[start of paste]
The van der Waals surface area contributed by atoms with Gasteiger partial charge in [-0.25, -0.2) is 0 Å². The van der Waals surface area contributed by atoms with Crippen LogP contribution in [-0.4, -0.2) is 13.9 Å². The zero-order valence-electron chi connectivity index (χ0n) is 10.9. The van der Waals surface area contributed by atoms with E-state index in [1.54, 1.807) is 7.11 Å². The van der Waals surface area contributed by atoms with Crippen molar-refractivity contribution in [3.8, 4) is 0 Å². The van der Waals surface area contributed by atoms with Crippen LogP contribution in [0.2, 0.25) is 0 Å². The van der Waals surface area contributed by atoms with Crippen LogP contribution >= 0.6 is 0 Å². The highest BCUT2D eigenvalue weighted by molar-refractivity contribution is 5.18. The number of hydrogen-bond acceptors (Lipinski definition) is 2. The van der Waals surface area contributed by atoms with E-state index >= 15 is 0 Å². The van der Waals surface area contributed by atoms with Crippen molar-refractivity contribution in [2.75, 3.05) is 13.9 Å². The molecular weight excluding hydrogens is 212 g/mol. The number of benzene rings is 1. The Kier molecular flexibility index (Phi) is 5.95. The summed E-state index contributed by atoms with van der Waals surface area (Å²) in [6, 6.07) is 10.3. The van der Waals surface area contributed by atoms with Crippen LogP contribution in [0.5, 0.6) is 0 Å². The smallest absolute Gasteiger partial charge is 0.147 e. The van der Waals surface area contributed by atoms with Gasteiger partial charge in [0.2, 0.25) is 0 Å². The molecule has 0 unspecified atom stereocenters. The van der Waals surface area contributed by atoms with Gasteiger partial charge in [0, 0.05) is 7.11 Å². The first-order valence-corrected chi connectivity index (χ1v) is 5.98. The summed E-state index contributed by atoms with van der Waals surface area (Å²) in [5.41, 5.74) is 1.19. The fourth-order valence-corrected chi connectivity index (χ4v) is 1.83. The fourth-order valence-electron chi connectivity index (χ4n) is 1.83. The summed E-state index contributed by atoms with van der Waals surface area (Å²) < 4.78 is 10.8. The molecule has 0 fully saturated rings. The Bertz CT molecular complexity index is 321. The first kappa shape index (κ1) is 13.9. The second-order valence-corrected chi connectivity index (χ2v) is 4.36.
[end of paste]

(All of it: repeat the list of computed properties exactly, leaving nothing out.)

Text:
The van der Waals surface area contributed by atoms with Gasteiger partial charge in [-0.25, -0.2) is 0 Å². The van der Waals surface area contributed by atoms with Crippen LogP contribution in [-0.4, -0.2) is 13.9 Å². The zero-order valence-electron chi connectivity index (χ0n) is 10.9. The van der Waals surface area contributed by atoms with E-state index in [1.54, 1.807) is 7.11 Å². The van der Waals surface area contributed by atoms with Crippen molar-refractivity contribution in [3.8, 4) is 0 Å². The van der Waals surface area contributed by atoms with Crippen LogP contribution in [0.2, 0.25) is 0 Å². The van der Waals surface area contributed by atoms with Crippen LogP contribution >= 0.6 is 0 Å². The highest BCUT2D eigenvalue weighted by molar-refractivity contribution is 5.18. The number of hydrogen-bond acceptors (Lipinski definition) is 2. The van der Waals surface area contributed by atoms with E-state index >= 15 is 0 Å². The van der Waals surface area contributed by atoms with Crippen molar-refractivity contribution in [2.75, 3.05) is 13.9 Å². The molecular weight excluding hydrogens is 212 g/mol. The number of benzene rings is 1. The Kier molecular flexibility index (Phi) is 5.95. The summed E-state index contributed by atoms with van der Waals surface area (Å²) in [6, 6.07) is 10.3. The van der Waals surface area contributed by atoms with Crippen LogP contribution in [0.5, 0.6) is 0 Å². The smallest absolute Gasteiger partial charge is 0.147 e. The van der Waals surface area contributed by atoms with Gasteiger partial charge in [0.2, 0.25) is 0 Å². The molecule has 0 unspecified atom stereocenters. The van der Waals surface area contributed by atoms with Gasteiger partial charge in [0, 0.05) is 7.11 Å². The first-order valence-corrected chi connectivity index (χ1v) is 5.98. The summed E-state index contributed by atoms with van der Waals surface area (Å²) in [5.41, 5.74) is 1.19. The fourth-order valence-corrected chi connectivity index (χ4v) is 1.83. The fourth-order valence-electron chi connectivity index (χ4n) is 1.83. The summed E-state index contributed by atoms with van der Waals surface area (Å²) < 4.78 is 10.8. The molecule has 0 fully saturated rings. The Bertz CT molecular complexity index is 321. The first kappa shape index (κ1) is 13.9. The second-order valence-corrected chi connectivity index (χ2v) is 4.36.